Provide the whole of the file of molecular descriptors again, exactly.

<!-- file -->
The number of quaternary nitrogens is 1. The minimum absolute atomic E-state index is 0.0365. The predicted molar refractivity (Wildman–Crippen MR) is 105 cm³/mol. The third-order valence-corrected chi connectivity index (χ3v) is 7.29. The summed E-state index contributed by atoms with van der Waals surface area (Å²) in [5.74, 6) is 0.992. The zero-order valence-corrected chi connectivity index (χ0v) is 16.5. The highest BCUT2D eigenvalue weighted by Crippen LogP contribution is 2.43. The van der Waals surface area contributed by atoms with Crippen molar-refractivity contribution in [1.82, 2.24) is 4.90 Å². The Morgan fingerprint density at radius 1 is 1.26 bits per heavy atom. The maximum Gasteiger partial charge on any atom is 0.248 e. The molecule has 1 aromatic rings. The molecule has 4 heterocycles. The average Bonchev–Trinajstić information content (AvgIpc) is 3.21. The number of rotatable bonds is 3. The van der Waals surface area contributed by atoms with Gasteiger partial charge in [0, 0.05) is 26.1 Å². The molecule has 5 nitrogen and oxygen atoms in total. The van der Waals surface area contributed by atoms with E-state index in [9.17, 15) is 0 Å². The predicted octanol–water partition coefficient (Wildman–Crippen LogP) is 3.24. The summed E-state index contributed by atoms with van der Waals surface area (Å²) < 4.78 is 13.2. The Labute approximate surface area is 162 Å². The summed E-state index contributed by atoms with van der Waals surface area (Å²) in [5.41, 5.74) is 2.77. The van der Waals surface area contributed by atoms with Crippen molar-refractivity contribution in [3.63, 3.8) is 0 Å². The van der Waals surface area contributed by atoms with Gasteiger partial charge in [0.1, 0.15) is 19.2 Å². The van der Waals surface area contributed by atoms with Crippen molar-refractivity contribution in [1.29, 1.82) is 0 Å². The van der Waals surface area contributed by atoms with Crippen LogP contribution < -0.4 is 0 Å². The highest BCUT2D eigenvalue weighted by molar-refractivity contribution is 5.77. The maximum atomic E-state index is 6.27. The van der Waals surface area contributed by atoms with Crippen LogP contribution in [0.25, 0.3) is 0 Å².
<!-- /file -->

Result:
The number of quaternary nitrogens is 1. The minimum absolute atomic E-state index is 0.0365. The predicted molar refractivity (Wildman–Crippen MR) is 105 cm³/mol. The third-order valence-corrected chi connectivity index (χ3v) is 7.29. The summed E-state index contributed by atoms with van der Waals surface area (Å²) in [5.74, 6) is 0.992. The zero-order valence-corrected chi connectivity index (χ0v) is 16.5. The highest BCUT2D eigenvalue weighted by Crippen LogP contribution is 2.43. The van der Waals surface area contributed by atoms with Crippen molar-refractivity contribution in [1.82, 2.24) is 4.90 Å². The Morgan fingerprint density at radius 1 is 1.26 bits per heavy atom. The maximum Gasteiger partial charge on any atom is 0.248 e. The molecule has 1 aromatic rings. The molecule has 4 heterocycles. The average Bonchev–Trinajstić information content (AvgIpc) is 3.21. The number of rotatable bonds is 3. The van der Waals surface area contributed by atoms with Gasteiger partial charge in [0, 0.05) is 26.1 Å². The molecule has 5 nitrogen and oxygen atoms in total. The van der Waals surface area contributed by atoms with E-state index in [9.17, 15) is 0 Å². The predicted octanol–water partition coefficient (Wildman–Crippen LogP) is 3.24. The summed E-state index contributed by atoms with van der Waals surface area (Å²) < 4.78 is 13.2. The Labute approximate surface area is 162 Å². The summed E-state index contributed by atoms with van der Waals surface area (Å²) in [5.41, 5.74) is 2.77. The van der Waals surface area contributed by atoms with Crippen molar-refractivity contribution in [3.63, 3.8) is 0 Å². The van der Waals surface area contributed by atoms with Gasteiger partial charge in [0.1, 0.15) is 19.2 Å². The van der Waals surface area contributed by atoms with Crippen molar-refractivity contribution in [1.29, 1.82) is 0 Å². The van der Waals surface area contributed by atoms with Crippen LogP contribution < -0.4 is 0 Å². The highest BCUT2D eigenvalue weighted by molar-refractivity contribution is 5.77. The maximum atomic E-state index is 6.27. The van der Waals surface area contributed by atoms with Crippen LogP contribution in [0.25, 0.3) is 0 Å².